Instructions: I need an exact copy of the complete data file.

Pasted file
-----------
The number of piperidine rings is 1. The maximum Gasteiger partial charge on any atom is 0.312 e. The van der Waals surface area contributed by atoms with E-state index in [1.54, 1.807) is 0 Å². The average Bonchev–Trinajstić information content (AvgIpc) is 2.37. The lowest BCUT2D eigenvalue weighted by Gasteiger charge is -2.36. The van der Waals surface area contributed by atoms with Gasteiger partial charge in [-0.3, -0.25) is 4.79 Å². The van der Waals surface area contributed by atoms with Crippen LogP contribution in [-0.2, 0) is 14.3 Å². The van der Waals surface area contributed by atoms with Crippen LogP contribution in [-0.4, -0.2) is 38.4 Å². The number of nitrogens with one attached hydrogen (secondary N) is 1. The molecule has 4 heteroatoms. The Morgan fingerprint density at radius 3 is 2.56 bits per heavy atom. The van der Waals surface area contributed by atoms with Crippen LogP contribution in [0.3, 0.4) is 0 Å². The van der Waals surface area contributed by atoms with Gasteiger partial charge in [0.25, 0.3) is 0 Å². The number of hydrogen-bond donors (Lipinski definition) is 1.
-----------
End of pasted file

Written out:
The number of piperidine rings is 1. The maximum Gasteiger partial charge on any atom is 0.312 e. The van der Waals surface area contributed by atoms with E-state index in [1.54, 1.807) is 0 Å². The average Bonchev–Trinajstić information content (AvgIpc) is 2.37. The lowest BCUT2D eigenvalue weighted by Gasteiger charge is -2.36. The van der Waals surface area contributed by atoms with Gasteiger partial charge in [-0.3, -0.25) is 4.79 Å². The van der Waals surface area contributed by atoms with Crippen LogP contribution in [-0.2, 0) is 14.3 Å². The van der Waals surface area contributed by atoms with Crippen LogP contribution in [-0.4, -0.2) is 38.4 Å². The number of nitrogens with one attached hydrogen (secondary N) is 1. The molecule has 4 heteroatoms. The Morgan fingerprint density at radius 3 is 2.56 bits per heavy atom. The van der Waals surface area contributed by atoms with Crippen LogP contribution in [0.3, 0.4) is 0 Å². The van der Waals surface area contributed by atoms with Gasteiger partial charge in [0.25, 0.3) is 0 Å². The number of hydrogen-bond donors (Lipinski definition) is 1.